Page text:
Gold Supporting Member
- Oct 22, 2015
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short or trans tenon ?
Just add my 2 cents to the tenon argument that was brought up in the past a few times on this thread.
The Les Paul has about the most neck/body contact of almost any traditional electric guitar. The most important "tone" aspect of the neck is where it becomes a solid, inflexible, mass which is the point where the neck no longer has any give to it. This happens way up on the 16'th fret of a Les Paul.
On a, ahem, "transitional" tenon (or most other joint styles) you have about 15+ cubic inches of solid contact with the body. At that 16th fret the neck becomes as solid as the body. The sidewalls & base of the heel with any full contact glue joint really, in effect, become the body of the guitar.
If you think a "long tenon" extra lip of 1 or 1.5 cubic inches at the far end of the heel makes a difference....PUT DOWN THE CRACK PIPE.
Yes, the argument might be a little more gray if the neck connected at the 20'th fret with a thinner body but at the end of the day it's where the neck makes contact, how well the joint is cut/fit, and the thickness of the body that give that part of the guitar it's character stamp.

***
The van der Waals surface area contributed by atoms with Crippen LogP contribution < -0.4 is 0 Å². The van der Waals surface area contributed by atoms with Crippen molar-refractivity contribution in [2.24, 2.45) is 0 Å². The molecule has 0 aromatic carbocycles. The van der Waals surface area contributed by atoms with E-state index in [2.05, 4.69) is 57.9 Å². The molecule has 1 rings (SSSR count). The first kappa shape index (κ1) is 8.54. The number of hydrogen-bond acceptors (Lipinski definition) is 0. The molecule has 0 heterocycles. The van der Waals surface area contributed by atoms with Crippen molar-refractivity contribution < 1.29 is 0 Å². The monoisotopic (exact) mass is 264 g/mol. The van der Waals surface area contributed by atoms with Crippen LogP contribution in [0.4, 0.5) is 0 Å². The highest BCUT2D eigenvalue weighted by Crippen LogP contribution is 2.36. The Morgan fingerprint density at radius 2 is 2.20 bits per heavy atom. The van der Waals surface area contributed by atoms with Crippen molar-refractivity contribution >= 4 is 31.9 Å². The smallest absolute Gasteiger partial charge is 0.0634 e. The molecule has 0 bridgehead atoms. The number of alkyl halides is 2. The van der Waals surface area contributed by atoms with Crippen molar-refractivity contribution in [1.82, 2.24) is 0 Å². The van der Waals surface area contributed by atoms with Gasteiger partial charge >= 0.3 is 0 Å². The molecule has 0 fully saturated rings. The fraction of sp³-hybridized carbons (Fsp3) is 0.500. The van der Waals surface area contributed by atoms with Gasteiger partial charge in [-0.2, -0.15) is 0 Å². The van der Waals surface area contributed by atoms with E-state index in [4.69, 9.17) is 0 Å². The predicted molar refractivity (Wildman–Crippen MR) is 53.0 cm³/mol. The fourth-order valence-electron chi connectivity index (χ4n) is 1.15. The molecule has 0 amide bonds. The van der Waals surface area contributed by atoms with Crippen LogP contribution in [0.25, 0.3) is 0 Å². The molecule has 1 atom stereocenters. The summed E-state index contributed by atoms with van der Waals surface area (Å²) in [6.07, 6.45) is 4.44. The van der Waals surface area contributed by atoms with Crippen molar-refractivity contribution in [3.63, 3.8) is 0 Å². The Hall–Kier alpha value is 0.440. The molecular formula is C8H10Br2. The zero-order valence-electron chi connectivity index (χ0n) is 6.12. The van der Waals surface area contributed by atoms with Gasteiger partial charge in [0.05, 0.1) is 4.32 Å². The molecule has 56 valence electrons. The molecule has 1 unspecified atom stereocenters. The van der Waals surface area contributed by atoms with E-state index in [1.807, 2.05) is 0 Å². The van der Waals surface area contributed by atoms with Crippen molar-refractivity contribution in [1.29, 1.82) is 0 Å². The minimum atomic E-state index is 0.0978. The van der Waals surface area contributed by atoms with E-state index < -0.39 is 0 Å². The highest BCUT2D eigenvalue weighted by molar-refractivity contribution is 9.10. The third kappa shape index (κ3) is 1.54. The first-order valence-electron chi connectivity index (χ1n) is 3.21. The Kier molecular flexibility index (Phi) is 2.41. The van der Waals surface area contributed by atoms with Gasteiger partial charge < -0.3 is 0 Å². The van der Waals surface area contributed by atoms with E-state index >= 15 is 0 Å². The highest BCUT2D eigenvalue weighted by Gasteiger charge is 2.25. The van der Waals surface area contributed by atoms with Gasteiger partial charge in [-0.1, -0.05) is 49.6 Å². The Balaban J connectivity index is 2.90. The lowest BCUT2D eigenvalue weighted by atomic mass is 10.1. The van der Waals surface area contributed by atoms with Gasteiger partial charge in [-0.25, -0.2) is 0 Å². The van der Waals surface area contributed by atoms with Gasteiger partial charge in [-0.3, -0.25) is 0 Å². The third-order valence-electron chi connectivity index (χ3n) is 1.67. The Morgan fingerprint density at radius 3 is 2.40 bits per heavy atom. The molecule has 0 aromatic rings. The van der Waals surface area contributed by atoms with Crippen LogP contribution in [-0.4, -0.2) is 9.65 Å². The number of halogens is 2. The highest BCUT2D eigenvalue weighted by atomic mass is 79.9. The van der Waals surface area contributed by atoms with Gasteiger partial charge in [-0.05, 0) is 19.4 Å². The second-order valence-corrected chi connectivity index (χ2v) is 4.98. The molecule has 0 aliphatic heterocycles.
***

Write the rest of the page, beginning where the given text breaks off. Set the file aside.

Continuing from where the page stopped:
But, alas, for the tenon lip coalition I submit object A:
For, this Norlin of infinite sustain beyond the cosmos must be a force of universal reckoning.
My '76 LP Deluxe has so much sustain that is ridiculous..maple neck, rocker tenon..
I really believe that people get stuck in "only the old way is the good way" mentality.
I defy anyone to be able to tell a short rocker tenon vs a long tenon on a recording.
In 1975, along with the change to maple necks, came the short tenon...
Trans in '74, Short started in '75, as did Nashville production. Both tenons are seen in '75, I don't think I've ever seen a Nashville made LP with a Trans though
I just looked through the thread again and it has been covered but a bit confusing. So correct me if I'm wrong but if you have a 3-piece neck its most likely to be Maple, Short Tenon and made in Nashville.....?no real correlation other that the trans to short tenon also took place during the same change over period where Hog necks went to maple etc. You will find trans tenons in both hog and maple....by the time the short tenon appears it is maple
Not necessarily. It depends on what year the guitar is.I just looked through the thread again and it has been covered but a bit confusing. So correct me if I'm wrong but if you have a 3-piece neck its most likely to be Maple, Short Tenon and made in Nashville.....?
So (as far as you know) do some 3-piece necks have a Trans-tenon?Not necessarily. It depends on what year the guitar is
This is the photo I mentioned. To me it looks like Mahogany judging by the end grain, and on the RH side is darker, which means it could be a separate piece of wood (ie. a 3-piece neck) but on the LH side the cable blocks the view so its not conclusiveTransitional neck tenon of my 1973 Custom